author = "Reeti Chawla and Badon, {Sylvia E.} and Janani Rangarajan and Reisetter, {Anna C.} and Armstrong, {Loren L.} and Lowe, {Lynn P.} and Margrit Urbanek and Metzger, {Boyd E.} and Hayes, {M. Geoffrey} and Scholtens, {Denise M.} and Lowe, {William L.}",
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Genetic risk score for prediction of newborn adiposity and large-for-gestational-age birth. / Chawla, Reeti; Badon, Sylvia E.; Rangarajan, Janani; Reisetter, Anna C.; Armstrong, Loren L.; Lowe, Lynn P.; Urbanek, Margrit; Metzger, Boyd E.; Hayes, M. Geoffrey; Scholtens, Denise M.; Lowe, William L.

In: Journal of Clinical Endocrinology and Metabolism, Vol. 99, No. 11, 01.11.2014, p. E2377-E2386.

Research output: Contribution to journalArticle

TY - JOUR

T1 - Genetic risk score for prediction of newborn adiposity and large-for-gestational-age birth

AU - Chawla, Reeti

AU - Badon, Sylvia E.

AU - Rangarajan, Janani

AU - Reisetter, Anna C.

AU - Armstrong, Loren L.

AU - Lowe, Lynn P.

AU - Urbanek, Margrit

AU - Metzger, Boyd E.

AU - Hayes, M. Geoffrey

AU - Scholtens, Denise M.

AU - Lowe, William L.

PY - 2014/11/1

Y1 - 2014/11/1

N2 - Context: Macrosomic infants are at increased risk for adverse metabolic outcomes. Improving prediction of large-for-gestational-age (LGA) birth may help prevent these outcomes.Objective: This study sought to determine whether genes associated with obesity-related traits in adults are associated with newborn size, and whether a genetic risk score (GRS) predicts LGA birth.Setting and Design: Single nucleotide polymorphisms (SNPs) in 40 regions associated with adult obesity-related traits were tested for association withnewbornsize. GRS's for birth weight andsum of skinfolds (SSF) specific to ancestry were calculated using the most highly associated SNP for each ancestry in genomic regions with one or more SNPs associated with birth weight and/or SSF in at least one ancestry group or meta-analyses.Participants: Newborns from the Hyperglycemia Adverse Pregnancy Outcomes Study were studied (942 Afro-Caribbean, 1294 Northern European, 573 Mexican-American, and 1182 Thai).Outcome Measures: Birth weight >90th percentile (LGA) and newborn SSF >90th percentile were primary outcomes.Results: After adjustment for ancestry, sex, gestational age at delivery, parity, maternal genotype, maternal smoking/alcohol intake, age, bodymass index, height, blood pressureandglucose, 25and 23 SNPs were associated (P < .001) with birth weight and newborn SSF, respectively. The GRS was highly associated with both phenotypes as continuous variables across all ancestries (P le; 1.6 × 10-19) and improved prediction of birth weight and SSF >90th percentilewhenadded to a baseline model incorporating the covariates listed above.Conclusions: A GRS comprised of SNPs associated with adult obesity-related traits may provide an approach for predicting LGA birth and newborn adiposity beyond established risk factors.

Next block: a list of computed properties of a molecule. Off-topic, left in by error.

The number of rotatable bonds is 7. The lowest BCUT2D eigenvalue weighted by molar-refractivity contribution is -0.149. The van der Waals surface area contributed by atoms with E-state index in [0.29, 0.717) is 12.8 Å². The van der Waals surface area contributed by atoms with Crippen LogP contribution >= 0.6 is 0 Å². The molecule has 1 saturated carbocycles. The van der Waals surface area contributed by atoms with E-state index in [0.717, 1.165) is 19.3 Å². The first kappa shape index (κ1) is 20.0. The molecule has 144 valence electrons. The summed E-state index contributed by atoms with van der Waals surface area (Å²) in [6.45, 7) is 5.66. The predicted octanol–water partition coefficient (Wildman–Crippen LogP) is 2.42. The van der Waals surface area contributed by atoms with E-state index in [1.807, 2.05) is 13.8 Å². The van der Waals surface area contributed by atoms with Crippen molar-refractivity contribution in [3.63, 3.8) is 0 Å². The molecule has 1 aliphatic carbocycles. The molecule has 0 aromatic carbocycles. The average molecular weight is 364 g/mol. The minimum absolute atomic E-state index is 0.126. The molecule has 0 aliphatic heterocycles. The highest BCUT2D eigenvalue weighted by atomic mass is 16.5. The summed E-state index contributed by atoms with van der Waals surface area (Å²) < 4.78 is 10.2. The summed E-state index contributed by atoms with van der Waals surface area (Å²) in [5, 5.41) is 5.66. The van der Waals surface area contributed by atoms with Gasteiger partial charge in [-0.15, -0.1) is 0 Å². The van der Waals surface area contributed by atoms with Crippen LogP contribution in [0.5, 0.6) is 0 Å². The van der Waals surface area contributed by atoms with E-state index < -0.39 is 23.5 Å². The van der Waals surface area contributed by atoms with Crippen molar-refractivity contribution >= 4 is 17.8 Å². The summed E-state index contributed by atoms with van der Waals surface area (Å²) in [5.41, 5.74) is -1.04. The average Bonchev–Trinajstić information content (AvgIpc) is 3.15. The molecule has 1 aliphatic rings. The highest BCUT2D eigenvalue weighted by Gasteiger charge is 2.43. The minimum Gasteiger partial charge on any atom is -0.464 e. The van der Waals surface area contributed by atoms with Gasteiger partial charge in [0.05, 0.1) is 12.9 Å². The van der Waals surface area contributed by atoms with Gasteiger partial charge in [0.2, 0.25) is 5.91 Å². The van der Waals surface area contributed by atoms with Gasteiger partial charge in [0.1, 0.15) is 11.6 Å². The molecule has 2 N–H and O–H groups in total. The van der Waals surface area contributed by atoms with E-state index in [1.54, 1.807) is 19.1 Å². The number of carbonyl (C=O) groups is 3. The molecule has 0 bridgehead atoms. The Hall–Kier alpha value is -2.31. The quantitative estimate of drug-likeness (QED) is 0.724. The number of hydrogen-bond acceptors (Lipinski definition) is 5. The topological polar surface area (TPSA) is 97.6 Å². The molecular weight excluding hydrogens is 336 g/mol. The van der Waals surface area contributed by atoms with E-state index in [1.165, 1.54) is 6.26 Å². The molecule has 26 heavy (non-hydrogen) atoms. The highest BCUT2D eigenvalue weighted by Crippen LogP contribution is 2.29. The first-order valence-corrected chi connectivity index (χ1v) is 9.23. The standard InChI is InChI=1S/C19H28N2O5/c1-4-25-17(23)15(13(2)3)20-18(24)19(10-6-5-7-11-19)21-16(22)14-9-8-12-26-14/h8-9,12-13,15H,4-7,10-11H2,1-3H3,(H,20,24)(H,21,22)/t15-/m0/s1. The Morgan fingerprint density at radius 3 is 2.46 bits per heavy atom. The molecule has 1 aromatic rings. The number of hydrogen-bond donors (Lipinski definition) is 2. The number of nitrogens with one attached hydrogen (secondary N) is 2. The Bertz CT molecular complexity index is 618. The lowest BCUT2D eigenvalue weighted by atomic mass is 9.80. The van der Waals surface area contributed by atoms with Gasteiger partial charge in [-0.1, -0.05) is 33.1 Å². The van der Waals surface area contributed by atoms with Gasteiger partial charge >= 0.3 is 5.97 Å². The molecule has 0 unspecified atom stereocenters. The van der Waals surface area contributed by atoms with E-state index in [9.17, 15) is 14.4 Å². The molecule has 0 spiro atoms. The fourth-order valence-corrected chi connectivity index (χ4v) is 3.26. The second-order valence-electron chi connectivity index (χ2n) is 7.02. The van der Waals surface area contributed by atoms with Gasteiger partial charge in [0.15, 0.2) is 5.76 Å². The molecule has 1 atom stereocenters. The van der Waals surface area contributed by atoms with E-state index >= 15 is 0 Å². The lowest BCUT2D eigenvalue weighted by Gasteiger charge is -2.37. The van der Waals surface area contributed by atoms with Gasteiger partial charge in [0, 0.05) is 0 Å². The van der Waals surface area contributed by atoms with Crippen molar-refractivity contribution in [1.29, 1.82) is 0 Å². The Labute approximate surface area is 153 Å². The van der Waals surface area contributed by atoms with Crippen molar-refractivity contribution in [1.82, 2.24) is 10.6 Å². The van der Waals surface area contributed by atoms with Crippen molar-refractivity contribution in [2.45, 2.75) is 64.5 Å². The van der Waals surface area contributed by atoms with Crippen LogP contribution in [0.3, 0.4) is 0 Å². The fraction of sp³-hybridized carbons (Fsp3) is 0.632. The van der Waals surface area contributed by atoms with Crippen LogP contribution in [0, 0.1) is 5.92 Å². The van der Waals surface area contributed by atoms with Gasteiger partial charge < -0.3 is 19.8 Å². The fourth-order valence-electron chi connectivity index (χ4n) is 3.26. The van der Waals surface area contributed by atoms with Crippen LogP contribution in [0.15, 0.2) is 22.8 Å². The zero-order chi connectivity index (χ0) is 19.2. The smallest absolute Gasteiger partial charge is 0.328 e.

AB - Context: Macrosomic infants are at increased risk for adverse metabolic outcomes. Improving prediction of large-for-gestational-age (LGA) birth may help prevent these outcomes.Objective: This study sought to determine whether genes associated with obesity-related traits in adults are associated with newborn size, and whether a genetic risk score (GRS) predicts LGA birth.Setting and Design: Single nucleotide polymorphisms (SNPs) in 40 regions associated with adult obesity-related traits were tested for association withnewbornsize. GRS's for birth weight andsum of skinfolds (SSF) specific to ancestry were calculated using the most highly associated SNP for each ancestry in genomic regions with one or more SNPs associated with birth weight and/or SSF in at least one ancestry group or meta-analyses.Participants: Newborns from the Hyperglycemia Adverse Pregnancy Outcomes Study were studied (942 Afro-Caribbean, 1294 Northern European, 573 Mexican-American, and 1182 Thai).Outcome Measures: Birth weight >90th percentile (LGA) and newborn SSF >90th percentile were primary outcomes.Results: After adjustment for ancestry, sex, gestational age at delivery, parity, maternal genotype, maternal smoking/alcohol intake, age, bodymass index, height, blood pressureandglucose, 25and 23 SNPs were associated (P < .001) with birth weight and newborn SSF, respectively. The GRS was highly associated with both phenotypes as continuous variables across all ancestries (P le; 1.6 × 10-19) and improved prediction of birth weight and SSF >90th percentilewhenadded to a baseline model incorporating the covariates listed above.Conclusions: A GRS comprised of SNPs associated with adult obesity-related traits may provide an approach for predicting LGA birth and newborn adiposity beyond established risk factors.

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DO - 10.1210/jc.2013-4221